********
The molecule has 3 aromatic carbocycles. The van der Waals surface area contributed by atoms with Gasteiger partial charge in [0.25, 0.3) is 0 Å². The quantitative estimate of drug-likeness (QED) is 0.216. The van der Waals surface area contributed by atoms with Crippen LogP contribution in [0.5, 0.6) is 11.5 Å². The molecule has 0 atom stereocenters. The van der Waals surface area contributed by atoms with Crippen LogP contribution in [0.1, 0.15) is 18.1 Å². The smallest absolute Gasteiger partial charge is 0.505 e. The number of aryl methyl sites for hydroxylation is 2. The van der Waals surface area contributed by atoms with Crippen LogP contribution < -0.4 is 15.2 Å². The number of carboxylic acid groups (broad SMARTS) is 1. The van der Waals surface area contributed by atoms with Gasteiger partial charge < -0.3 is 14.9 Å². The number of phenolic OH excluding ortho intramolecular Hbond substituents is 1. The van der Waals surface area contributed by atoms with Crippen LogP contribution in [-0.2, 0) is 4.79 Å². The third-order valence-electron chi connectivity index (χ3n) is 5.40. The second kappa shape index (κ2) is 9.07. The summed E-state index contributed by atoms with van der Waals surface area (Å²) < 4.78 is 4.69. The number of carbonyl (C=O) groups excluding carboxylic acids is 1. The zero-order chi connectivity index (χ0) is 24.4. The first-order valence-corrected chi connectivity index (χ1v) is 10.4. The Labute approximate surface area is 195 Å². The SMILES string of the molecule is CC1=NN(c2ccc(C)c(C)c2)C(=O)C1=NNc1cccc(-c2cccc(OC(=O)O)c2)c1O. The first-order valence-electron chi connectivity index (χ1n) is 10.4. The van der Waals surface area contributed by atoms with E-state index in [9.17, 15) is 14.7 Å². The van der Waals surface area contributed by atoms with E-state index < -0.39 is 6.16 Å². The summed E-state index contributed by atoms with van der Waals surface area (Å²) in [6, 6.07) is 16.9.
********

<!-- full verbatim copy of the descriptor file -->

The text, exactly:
The molecule has 3 aromatic carbocycles. The van der Waals surface area contributed by atoms with Gasteiger partial charge in [0.25, 0.3) is 0 Å². The quantitative estimate of drug-likeness (QED) is 0.216. The van der Waals surface area contributed by atoms with Crippen LogP contribution in [0.5, 0.6) is 11.5 Å². The molecule has 0 atom stereocenters. The van der Waals surface area contributed by atoms with Crippen LogP contribution in [0.1, 0.15) is 18.1 Å². The smallest absolute Gasteiger partial charge is 0.505 e. The number of aryl methyl sites for hydroxylation is 2. The van der Waals surface area contributed by atoms with Crippen LogP contribution < -0.4 is 15.2 Å². The number of carboxylic acid groups (broad SMARTS) is 1. The van der Waals surface area contributed by atoms with Gasteiger partial charge < -0.3 is 14.9 Å². The number of phenolic OH excluding ortho intramolecular Hbond substituents is 1. The van der Waals surface area contributed by atoms with Crippen LogP contribution in [-0.2, 0) is 4.79 Å². The third-order valence-electron chi connectivity index (χ3n) is 5.40. The second kappa shape index (κ2) is 9.07. The summed E-state index contributed by atoms with van der Waals surface area (Å²) < 4.78 is 4.69. The number of carbonyl (C=O) groups excluding carboxylic acids is 1. The zero-order chi connectivity index (χ0) is 24.4. The first-order valence-corrected chi connectivity index (χ1v) is 10.4. The Labute approximate surface area is 195 Å². The SMILES string of the molecule is CC1=NN(c2ccc(C)c(C)c2)C(=O)C1=NNc1cccc(-c2cccc(OC(=O)O)c2)c1O. The first-order valence-electron chi connectivity index (χ1n) is 10.4. The van der Waals surface area contributed by atoms with E-state index in [9.17, 15) is 14.7 Å². The van der Waals surface area contributed by atoms with E-state index < -0.39 is 6.16 Å². The summed E-state index contributed by atoms with van der Waals surface area (Å²) in [6, 6.07) is 16.9.